Of course Gina was all in to do something. As the day was gradually fading, Gina gathered up some blankets and I found an area rug that could be used as a bed. With the dogs in the house and the unknowns about Ozino’s history or possible illnesses, we bedded him down in the greenhouse which stays comfortably warm most of the night. The locals freeze this time of the year as the temperature can drop to 70 degrees at night and that’s why Gina gathered up clothes and blankets for him.
6:30 in the evening came quickly and there was no sign of Ozino. I thought maybe he went to get cleaned up and ready to settle in to his make-shift bedroom. Humm, where could he be? “Oh” I heard myself gasp, as I peered through a crack in the plastic on the greenhouse, I could see one eyeball peering back at me from beneath a pile of blankets. Only an eyeball, all else was covered to assure a warm nights rest. I was concerned so I said, “Ozino, are you okay?” A soft voice responded, “I okay”, “thank you, thank you”. Heartbroken, and with a lump in my throat…I walked away.
This morning we awoke to find Ozino ready but a bit nervous to go to the hospital. Tests were to take place first so I stayed behind and our driver Mark drove and accompanied Ozino. Soon the phone call came that divulged Ozino’s blood type as O positive and I became a potential donor. Most people here sell their blood rather than to give it away. Since I have “free” blood, I opted to be the donor. Mark returned to the Ag Center to “carry” me to the hospital lab. Remember the conditions at the hospital are nothing like we know in the States. The smells, sights and sounds are heart wrenching. My arrival in the tiny lab area caused a bit of a double take for most. It’s sad, but they did not expect me to give my blood for a black boy- to subject myself to undergo such a procedure- to be tested for all those bad diseases to make sure I have clean blood. They offered to try to find someone else. The nurse told me that she once took blood from a (white) French lady that donated to help save a Liberian’s life many years ago.
Ozino also was diagnosed with malaria hence the red eyes. Since he has malaria and he is malnourished, the doctor wants to wait and operate on the 20th of this month. The doctor also told me to make sure Ozion “eats plenty” between now and then to strengthen his body so that he will be stronger to undergo surgery.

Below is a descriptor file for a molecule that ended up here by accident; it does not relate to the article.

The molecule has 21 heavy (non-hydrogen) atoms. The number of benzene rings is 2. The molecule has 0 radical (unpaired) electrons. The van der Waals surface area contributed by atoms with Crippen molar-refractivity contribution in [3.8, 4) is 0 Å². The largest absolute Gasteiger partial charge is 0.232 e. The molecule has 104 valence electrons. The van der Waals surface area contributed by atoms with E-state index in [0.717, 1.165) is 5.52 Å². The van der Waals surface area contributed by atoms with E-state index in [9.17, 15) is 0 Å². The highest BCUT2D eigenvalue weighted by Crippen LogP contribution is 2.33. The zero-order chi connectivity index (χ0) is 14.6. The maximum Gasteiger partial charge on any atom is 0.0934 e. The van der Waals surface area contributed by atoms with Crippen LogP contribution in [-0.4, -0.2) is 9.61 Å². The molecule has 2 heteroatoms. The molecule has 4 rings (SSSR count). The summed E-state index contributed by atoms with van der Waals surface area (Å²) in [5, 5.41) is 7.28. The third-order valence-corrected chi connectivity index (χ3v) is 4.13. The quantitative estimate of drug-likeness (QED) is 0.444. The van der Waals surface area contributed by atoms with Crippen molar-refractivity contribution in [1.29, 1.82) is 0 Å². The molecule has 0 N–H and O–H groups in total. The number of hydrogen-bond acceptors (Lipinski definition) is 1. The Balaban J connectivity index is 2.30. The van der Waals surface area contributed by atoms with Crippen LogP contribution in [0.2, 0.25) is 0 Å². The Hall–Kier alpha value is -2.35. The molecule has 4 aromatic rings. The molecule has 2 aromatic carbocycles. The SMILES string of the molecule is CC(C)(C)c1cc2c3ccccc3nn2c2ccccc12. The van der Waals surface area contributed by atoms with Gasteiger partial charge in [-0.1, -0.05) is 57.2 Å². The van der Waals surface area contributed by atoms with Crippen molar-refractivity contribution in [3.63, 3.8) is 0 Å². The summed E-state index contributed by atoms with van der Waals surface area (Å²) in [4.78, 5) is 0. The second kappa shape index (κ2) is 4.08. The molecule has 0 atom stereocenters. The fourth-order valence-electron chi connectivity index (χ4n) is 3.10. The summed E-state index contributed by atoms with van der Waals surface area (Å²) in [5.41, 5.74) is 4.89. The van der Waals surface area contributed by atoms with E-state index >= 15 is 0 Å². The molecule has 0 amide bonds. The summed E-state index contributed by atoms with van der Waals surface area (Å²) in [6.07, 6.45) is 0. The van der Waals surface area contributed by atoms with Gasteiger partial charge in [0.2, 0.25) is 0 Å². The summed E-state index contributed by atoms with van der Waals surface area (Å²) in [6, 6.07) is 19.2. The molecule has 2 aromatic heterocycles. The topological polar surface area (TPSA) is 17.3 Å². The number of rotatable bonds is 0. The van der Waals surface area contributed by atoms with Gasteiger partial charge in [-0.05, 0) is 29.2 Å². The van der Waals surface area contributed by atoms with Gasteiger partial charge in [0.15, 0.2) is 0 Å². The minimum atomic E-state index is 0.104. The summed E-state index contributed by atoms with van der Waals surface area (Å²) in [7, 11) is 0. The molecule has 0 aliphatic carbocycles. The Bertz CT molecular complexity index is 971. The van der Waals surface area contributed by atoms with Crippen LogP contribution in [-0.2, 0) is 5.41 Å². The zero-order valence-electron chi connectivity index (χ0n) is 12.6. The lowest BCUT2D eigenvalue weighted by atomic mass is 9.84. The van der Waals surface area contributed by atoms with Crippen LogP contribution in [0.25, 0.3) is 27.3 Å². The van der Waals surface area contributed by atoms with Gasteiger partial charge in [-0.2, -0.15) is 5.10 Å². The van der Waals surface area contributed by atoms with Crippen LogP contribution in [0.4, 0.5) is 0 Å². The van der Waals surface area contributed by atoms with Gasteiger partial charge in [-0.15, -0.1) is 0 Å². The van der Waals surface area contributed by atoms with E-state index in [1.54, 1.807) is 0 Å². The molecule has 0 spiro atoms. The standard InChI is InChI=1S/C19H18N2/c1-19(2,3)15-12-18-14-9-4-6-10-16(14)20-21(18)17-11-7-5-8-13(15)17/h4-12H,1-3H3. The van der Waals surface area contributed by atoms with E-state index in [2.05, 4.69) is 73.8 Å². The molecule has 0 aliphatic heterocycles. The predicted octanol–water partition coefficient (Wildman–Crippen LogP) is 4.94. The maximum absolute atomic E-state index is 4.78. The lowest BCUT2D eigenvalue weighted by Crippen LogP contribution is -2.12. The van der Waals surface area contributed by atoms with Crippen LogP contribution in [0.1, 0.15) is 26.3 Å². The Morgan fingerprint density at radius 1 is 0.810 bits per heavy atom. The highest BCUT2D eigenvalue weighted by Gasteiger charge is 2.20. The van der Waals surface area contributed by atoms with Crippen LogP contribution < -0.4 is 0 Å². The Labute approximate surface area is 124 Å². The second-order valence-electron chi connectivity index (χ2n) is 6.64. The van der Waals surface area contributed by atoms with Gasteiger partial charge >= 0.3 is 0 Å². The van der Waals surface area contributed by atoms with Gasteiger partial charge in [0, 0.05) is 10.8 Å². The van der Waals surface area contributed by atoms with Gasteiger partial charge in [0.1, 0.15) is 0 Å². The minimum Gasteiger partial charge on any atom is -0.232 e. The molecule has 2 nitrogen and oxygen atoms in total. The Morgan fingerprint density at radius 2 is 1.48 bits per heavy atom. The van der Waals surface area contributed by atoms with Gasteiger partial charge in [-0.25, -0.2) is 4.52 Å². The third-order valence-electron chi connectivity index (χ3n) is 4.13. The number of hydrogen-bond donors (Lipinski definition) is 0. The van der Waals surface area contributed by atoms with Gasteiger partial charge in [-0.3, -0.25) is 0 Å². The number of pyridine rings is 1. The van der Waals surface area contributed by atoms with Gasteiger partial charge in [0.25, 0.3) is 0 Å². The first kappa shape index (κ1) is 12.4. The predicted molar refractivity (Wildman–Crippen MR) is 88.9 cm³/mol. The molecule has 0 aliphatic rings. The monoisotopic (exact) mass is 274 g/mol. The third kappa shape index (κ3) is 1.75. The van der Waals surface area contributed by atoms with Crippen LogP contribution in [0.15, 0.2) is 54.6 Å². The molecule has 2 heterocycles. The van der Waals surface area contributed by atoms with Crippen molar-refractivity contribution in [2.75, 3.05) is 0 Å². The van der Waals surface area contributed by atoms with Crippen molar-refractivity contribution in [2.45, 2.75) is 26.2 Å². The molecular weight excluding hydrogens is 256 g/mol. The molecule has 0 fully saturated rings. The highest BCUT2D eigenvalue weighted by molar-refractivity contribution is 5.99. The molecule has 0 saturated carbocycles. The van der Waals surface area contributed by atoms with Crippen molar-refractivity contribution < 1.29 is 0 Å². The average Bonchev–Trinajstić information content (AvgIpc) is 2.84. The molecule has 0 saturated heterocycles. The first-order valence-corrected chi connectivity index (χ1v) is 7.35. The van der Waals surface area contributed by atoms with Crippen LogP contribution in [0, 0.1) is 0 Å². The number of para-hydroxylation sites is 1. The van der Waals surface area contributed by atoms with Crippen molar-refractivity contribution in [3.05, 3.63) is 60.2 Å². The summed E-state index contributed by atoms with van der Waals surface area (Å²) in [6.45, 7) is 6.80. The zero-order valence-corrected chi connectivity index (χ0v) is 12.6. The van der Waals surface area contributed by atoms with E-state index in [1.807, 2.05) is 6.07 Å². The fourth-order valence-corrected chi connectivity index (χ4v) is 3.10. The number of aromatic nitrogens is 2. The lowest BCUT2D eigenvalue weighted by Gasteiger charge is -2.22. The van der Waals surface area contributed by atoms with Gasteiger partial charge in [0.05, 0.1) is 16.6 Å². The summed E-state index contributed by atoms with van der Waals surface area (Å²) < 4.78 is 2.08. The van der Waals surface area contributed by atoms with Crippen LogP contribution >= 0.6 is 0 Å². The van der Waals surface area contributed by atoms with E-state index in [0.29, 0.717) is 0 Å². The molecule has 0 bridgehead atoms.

Gina and I find ourselves being parents to many. We continually need prayers from all of you for discernment. I pray often for discernment. Every day we meet (too many) unexpected challenges and “all eyes” are watching our every move. We need to be wise in our actions and swift in doing the right thing. Please pray for Ozino’s recovery three times; first to be recovered to have surgery. Second for recovery after surgery, and finally to recover in his faith.

Follow their Ebola update:

November 30th 2014:

Packing rock

This week this lady sent her children packing rocks. People here are very creative and early in the morning while we are on our four mile run we will see children in the road scooping handfuls of rocks into sacks. They will load the sacks on top of their heads and take them to sell them. The next time we attempt to drive down the road the jeep we will hit each one of those newly dug holes until the UN comes and delivers more rock. The rock gets delivered and the children take them to sell. What if this was your only way to live one more day? We found this family truly packing rocks to sell, it was their means of surviving one more day. The father died from Ebola (very sad story). The mother and her children while spared from Ebola have quickly become outcasts in the community. No one would come to their aid, and as true hunger was setting in the family’s last hope was to return to their village, perhaps a family member would give them some bread. They were selling the bag of rocks for $350.00LD or just a little over $4.00. Thanks to your generous response this family is staying in their home in Ganta, with rice, food stuff and other supplies. You made another difference in Liberia, a big difference in this family – you gave them HOPE!

November 24th, 2014

After an unexpected three month delay Travis and Gina finally returned back to their home in Ganta Liberia.  They had to stop three different times at Ebola checkpoints.  Each time they would get out of the jeep, walk to the hand wash station, wash their hands in bleach and a splash of water and then have their temperature taken.